I was pleased to speak to Tony Grice, one of the 12 trustees of the ‘Feoffees of the Common Lands of Rotherham’. ‘Feoffee’, is pronounced ‘Fuffee’ – an ancient word for ‘trustee’. The Feoffees originally owned all the local common lands using rents raised from grazing, gathering wood and other activities on it to govern the town and make charitable gifts including for social support, with records dating back to the 1320s.
Rotherham was badly hit by Henry VIII’s reformation and its violent aftermath in Yorkshire. The Feoffees supported local people when the town’s land was confiscated by the Crown. After much lobbying by the Feoffees the land was made over to them and recognised in a Royal Charter of 1589, creating the oldest Rotherham charity. The Feoffees effectively became the Town Council, managing roads, policing, water supply, drainage, welfare, entertainment, fire, and health.
The Feoffees supervised the archery butts on St Anne’s fields as every man was required to have archery training as longbowmen. The Feoffees were also responsible for the brewing and distribution of English ale and beer, especially useful when they held large public gatherings celebrating the Duke of Marlborough’s victory against the French at Blenheim in August 1704.
The Feoffees have been involved in education since rescuing the Grammar School from disrepair in the early 1500s. They founded the National School ‘Bluecoats’ in 1707 and built new premises for it in 1776, now the Bluecoats public house on the Crofts. In the 1890s they purchased what became Thomas Rotherham College on Moorgate Road.
These functions ceased when Rotherham was incorporated as a Borough in 1871. But the Feoffees kept their managed lands comprising much of the Wellgate, Westgate, Moorgate, Eastwood, and East Dene and many public houses! Its properties were given or sold to the town in the 1920s, allowing the development of housing in East Dene, Badsley Moor Lane and East Herringthorpe.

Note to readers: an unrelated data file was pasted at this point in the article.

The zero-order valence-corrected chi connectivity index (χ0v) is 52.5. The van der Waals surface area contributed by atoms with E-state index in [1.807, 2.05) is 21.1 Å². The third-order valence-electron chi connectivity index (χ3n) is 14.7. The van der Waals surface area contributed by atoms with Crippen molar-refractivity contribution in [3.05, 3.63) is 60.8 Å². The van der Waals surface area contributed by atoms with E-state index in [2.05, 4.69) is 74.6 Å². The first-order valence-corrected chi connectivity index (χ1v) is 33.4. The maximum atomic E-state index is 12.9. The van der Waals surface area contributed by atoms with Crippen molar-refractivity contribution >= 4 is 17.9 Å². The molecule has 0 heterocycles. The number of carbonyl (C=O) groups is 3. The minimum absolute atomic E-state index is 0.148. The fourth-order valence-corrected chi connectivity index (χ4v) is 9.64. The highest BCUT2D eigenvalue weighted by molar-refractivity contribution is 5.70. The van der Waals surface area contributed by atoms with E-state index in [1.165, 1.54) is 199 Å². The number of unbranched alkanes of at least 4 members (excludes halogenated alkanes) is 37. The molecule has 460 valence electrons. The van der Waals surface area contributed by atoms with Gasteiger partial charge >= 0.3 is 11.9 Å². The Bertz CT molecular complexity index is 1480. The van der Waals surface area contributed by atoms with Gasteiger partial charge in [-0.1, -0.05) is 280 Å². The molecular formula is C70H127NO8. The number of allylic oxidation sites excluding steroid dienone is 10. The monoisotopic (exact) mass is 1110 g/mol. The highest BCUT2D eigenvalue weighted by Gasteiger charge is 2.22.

The Feoffees’ motto is ‘Non Nobis sed Omnibus’, Latin for ‘Not for us but for everyone’. Its Charter required the Feoffees to help “the aged, poor, and impotent” of Rotherham. During wars, famines and depressions they distributed doles of coal, food, or money to the needy. A Christmas dole has been given for hundreds of years to older people at Rotherham Minster.
Tony brought me right up to date. The Feoffees make an annual distribution of two scholarships of £1,000 each to help sixth formers who have secured a place at university and one bursary of £2,500 for a newly qualified teacher to take up a place to teach in a local primary school.
“We want to expand the number of scholarships and bursaries and to introduce scholarships to apprentices so vocational students can achieve their goals as well,” says Tony. “We also want to increase our ability to provide smaller one-off grants.”
I would encourage readers to take a look at the Feoffees excellent website and consider fundraising for our oldest Rotherham charity www.rotherhamfeoffees.org.uk.
Home Instead Senior Care Rotherham
34 Moorgate Road S60 2AG
Image: © Rotherham Feoffees